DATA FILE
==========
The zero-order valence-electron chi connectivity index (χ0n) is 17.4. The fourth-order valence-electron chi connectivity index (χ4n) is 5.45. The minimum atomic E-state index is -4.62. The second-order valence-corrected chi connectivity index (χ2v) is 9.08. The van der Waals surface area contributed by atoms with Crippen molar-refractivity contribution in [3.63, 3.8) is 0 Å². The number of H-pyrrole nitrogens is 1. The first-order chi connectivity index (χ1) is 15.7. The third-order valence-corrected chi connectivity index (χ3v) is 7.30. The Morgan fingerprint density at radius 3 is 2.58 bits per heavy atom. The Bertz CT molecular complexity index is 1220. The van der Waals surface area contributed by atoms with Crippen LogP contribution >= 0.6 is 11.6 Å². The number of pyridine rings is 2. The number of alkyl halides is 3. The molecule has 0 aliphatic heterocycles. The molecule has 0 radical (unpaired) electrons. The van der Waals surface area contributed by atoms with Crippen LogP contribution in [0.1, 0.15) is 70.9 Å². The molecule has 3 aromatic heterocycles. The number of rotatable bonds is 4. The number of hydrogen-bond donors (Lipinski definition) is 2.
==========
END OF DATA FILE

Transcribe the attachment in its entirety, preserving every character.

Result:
The zero-order valence-electron chi connectivity index (χ0n) is 17.4. The fourth-order valence-electron chi connectivity index (χ4n) is 5.45. The minimum atomic E-state index is -4.62. The second-order valence-corrected chi connectivity index (χ2v) is 9.08. The van der Waals surface area contributed by atoms with Crippen molar-refractivity contribution in [3.63, 3.8) is 0 Å². The number of H-pyrrole nitrogens is 1. The first-order chi connectivity index (χ1) is 15.7. The third-order valence-corrected chi connectivity index (χ3v) is 7.30. The Morgan fingerprint density at radius 3 is 2.58 bits per heavy atom. The Bertz CT molecular complexity index is 1220. The van der Waals surface area contributed by atoms with Crippen LogP contribution >= 0.6 is 11.6 Å². The number of pyridine rings is 2. The number of alkyl halides is 3. The molecule has 0 aliphatic heterocycles. The molecule has 0 radical (unpaired) electrons. The van der Waals surface area contributed by atoms with Crippen LogP contribution in [0.1, 0.15) is 70.9 Å². The molecule has 3 aromatic heterocycles. The number of rotatable bonds is 4. The number of hydrogen-bond donors (Lipinski definition) is 2.